U helps prepare for food attacks

A U department addresses the vulnerability of U.S. food production.
Shaun Kennedy, Director of the National Center for Food Protection and Defense (NCFPD), a Department of Homeland Security Center of Excellence, is a leader in national food safety and food defense research. Research and food security education takes place within the Andrew Boss Lab of Meat Science on the St. Paul Campus.
December 13, 2010

In the world of food safety and protection, Tommy Thompson, the former U.S. Secretary of Health and Human Services, is often over-quoted. When the Secretary resigned in 2004, he famously said, “For the life of me, I cannot understand why the terrorists have not attacked our food supply because it’s so easy to do.”

It’s a quotation to which officials at the University of Minnesota’s National Center for Food Protection and Defense often refer when speaking about the possibility of the nation coming under a food attack.

It’s not “if” there will be an attack, it’s “when,” the center’s director, Shaun Kennedy, said.

The NCFPD has been central to helping prepare the nation for an attack that officials say is sure to occur at some point.

Located within the College of Veterinary Medicine, the NCFPD was launched in 2004 as a Homeland Security Centers of Excellence  — a university-based program designed for multidisciplinary research and education surrounding homeland security issues. The NCFPD addresses the vulnerability of the nation’s food system if an intentional attack by chemical or biological agents were to occur.

The success of the center depends largely on the partnership with industry and the involvement of graduate students and student researchers, Kennedy said.

 “[Food] attacks are not a new concept … so it’s not really a question of, ‘Will there eventually be an attack’ — there will,” Kennedy said. “It’s, ‘How large-scale and what are we doing to minimize the consequences?’”

The NCFPD centers around five research “beams” — agent behavior, event modeling, system strategies, risk communication and education — that help researchers improve their ability to prevent and prepare for a possible attack.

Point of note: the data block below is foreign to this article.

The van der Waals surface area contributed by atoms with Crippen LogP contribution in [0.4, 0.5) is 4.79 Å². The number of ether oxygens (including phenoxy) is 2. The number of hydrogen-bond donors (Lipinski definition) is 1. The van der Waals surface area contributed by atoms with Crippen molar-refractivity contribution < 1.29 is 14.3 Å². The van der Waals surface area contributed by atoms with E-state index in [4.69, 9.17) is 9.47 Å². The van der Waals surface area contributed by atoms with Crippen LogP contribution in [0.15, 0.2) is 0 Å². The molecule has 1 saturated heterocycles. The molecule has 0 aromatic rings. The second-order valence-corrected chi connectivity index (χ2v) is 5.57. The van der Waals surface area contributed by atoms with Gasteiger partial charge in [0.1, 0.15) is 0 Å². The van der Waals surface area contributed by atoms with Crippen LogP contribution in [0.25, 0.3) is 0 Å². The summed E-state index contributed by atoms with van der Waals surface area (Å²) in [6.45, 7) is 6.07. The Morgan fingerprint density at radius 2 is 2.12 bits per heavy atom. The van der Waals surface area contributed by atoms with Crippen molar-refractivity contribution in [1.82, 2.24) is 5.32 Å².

The NCFPD has traditionally been involved in more common food outbreaks, such as salmonella in eggs or recalls.

Researching how to handle a smaller scale situation, such as a salmonella outbreak, helps the center create models and simulations to study to prepare for a national or global attack, said Dennis Degeneffe of the Food Industry Center, which is sponsored by the NCFPD.

There are many ways an attack to a farm could reach all the way to the consumer, Degeneffe said. Examples could include the contamination of bulk storage tanks, food transportation systems or even stores.

While researchers agree that the threat level is “not at zero,” it is safe to say that the nation is better prepared than it was 10 years ago, said Joseph Scimeca, senior director of global regulatory and scientific affairs with Cargill Inc.

Scimeca leads the Industry Workgroup for the NCFPD, which is made up of food industry officials and public health leaders who offer their expertise, guidance and feedback.

The ability to bring together businesses that would otherwise be competitors is very unique, Scimeca said.

“We have companies like McDonalds and Burger King, Wal-Mart and Target,” he said, “and that’s the reason why we have been successful.”

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